Saturday, October 10, 2009

Climate Change, Pakistan and Road to Copenhagen


Climate Change is affecting Pakistan with temperature increase, change in monsoon rain patterns and melting of glaciers in the northern areas. From 1992-2005, the country experienced 11 extreme events with the 2005 earthquake (and consequent land sliding and flash floods) in the North West Frontier Province (NWFP).

Pakistan, along with other UN member countries will be gathering in December climate change conference in Copenhagen. It will be a political tipping point. We will not have the time to create another political tipping point after that.

Why is Copenhagen so impor¬tant? Simply, we have to talk to major polluters to start re¬ducing greenhouse gases globally by around 2015. If we can do that, we can limit a temperature rise to about 2°C. Our government has to talk to those rich countries at Copenhagen and to reach a justified international agreement, otherwise we go over 2°C glo¬bal warming and will be more affected.

In Pakistan, majority of the population is unaware about Climate Change science and particularly the role and ground work of our government for upcoming Copenhagen talk. We need to know what our government is going to decide about our fate with international community.

To start the turn around by 2015, we need a new international agreement up and running by that date. For the Kyoto Protocol will run out in 2012.

The world decided at the 2007 Bali climate change conference that a post-Kyoto agreement will be delivered at Copenhagen. As someone said, it's our last best chance.

The industrial countries need to set GHG reduc¬tion targets and commit to miti¬gating the effects of climate change. Secondly, developed countries have to help deve¬loping countries by opening up access to the finance and technol¬ogy to fight cli¬mate change and adapt to its ef¬fects.

More severe incident will happen if global warm¬ing goes over 2°C.
In Pakistan melting glaciers, decreasing freshwater availability, flooding from rivers, pressure on natural resources and environment and rise in endemic morbidity and mortality due to diarrheal disease primarily associated with floods and droughts are some of the real example.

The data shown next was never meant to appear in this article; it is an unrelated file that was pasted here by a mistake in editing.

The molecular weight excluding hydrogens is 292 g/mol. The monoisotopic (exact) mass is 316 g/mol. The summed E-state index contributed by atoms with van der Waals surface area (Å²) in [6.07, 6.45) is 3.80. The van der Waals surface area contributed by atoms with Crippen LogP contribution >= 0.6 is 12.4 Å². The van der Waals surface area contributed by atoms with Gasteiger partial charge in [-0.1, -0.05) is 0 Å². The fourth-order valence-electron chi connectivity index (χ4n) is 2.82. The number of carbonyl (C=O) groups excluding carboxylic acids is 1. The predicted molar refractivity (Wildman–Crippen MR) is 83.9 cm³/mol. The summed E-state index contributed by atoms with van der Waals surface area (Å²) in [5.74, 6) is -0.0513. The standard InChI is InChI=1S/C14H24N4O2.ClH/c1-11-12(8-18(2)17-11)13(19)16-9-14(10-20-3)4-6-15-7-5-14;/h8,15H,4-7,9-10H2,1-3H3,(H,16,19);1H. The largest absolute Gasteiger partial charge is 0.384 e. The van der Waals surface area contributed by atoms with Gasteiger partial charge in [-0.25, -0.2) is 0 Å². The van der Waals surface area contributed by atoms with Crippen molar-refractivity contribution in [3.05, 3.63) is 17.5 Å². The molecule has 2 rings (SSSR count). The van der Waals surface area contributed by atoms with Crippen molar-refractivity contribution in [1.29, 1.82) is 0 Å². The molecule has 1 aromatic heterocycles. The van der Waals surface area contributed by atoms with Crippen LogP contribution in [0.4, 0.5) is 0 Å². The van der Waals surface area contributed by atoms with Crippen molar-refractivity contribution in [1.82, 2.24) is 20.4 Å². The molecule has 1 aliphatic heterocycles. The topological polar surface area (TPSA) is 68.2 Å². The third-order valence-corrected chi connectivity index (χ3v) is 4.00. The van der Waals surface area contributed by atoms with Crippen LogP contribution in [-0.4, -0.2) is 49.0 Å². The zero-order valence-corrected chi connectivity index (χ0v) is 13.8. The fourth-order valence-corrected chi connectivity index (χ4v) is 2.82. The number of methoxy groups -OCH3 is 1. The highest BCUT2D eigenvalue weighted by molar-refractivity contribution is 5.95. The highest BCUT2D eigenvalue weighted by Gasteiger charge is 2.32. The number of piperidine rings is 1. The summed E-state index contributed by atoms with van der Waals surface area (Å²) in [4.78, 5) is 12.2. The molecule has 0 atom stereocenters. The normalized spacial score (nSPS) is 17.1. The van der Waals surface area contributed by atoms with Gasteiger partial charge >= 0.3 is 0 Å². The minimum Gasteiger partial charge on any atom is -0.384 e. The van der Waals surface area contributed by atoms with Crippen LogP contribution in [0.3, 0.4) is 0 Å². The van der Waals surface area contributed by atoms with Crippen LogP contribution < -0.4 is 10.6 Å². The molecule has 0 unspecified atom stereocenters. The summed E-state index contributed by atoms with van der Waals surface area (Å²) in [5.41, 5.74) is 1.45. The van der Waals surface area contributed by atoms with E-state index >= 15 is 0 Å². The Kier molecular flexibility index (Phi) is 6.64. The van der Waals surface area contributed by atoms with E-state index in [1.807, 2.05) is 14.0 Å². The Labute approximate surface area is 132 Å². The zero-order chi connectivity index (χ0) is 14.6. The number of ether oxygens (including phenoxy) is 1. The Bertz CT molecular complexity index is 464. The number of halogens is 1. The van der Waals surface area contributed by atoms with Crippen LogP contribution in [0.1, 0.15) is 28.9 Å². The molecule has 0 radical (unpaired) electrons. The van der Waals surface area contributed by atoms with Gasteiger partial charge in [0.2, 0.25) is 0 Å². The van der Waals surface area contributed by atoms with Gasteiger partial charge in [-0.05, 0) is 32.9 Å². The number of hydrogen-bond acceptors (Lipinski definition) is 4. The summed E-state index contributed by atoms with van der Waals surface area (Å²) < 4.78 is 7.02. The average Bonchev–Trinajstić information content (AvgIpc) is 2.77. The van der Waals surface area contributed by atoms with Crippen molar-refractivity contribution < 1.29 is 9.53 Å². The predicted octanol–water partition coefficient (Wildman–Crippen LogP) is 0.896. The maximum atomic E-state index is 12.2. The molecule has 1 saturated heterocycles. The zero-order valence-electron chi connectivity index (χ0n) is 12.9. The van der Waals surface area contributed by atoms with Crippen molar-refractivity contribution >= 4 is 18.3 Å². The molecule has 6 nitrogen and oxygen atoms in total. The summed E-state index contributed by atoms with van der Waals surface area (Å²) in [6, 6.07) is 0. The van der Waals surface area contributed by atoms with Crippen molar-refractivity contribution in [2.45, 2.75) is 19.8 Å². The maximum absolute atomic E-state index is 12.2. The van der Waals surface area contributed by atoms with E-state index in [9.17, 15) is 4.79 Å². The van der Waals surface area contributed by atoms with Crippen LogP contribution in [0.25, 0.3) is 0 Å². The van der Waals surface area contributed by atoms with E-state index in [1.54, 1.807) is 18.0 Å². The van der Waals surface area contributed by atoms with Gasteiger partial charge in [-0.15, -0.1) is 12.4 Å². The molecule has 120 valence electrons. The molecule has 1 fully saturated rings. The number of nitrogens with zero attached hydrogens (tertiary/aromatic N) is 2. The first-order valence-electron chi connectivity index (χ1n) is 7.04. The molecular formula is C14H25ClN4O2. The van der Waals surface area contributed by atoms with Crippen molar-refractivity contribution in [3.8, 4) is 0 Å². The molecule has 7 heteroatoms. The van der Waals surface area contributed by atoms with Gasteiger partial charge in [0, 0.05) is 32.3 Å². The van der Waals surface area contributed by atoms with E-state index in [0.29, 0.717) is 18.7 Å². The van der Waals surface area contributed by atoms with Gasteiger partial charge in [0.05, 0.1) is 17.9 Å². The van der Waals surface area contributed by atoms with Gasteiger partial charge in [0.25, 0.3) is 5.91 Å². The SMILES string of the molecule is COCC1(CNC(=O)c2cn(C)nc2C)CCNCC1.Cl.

Climate Change impacts are globally visible. The Greenland ice sheet and Arctic Sea ice disintegrate over the next few hundred years. That means a 2.7m sea rise. If the West Antarctic ice sheet starts to come apart as well, the sea le¬vel rise swells to more than 5m.

But it is do-able. We can meet the climate change challenge and not bankrupt our lifestyle. Al Gore said we have enough technology to solve three climate crises, and we only have to solve one.

A young delegate from Papua New Guinea famously stole the show at the 2007 Bali climate change conference. He put it directly to the US delegate to either lead or follow. If neither, then just get out of the way.

The Asia-Pacific Summit on Climate Change in Melbourne was a milestone in July 2009 to gather people of diverse culture from 19 countries, including Pakistan to raise a common voice and to advocate with governments to take action now.

Following the summit, my campaign in Pakistan “Climate Project Connectors” is engaging local communities, media, NGOs and government authorities to create mass awareness on climate change challenges and demand for actions. This is also important for us as less then 100 days to go Copenhagen.

If you want to become a Connector and work with other Pakistani’s to make sure the nation’s voice is heard at Copenhagen go to www.climateproject.org or email Asif Iqbal on asifoghi@yahoo.com

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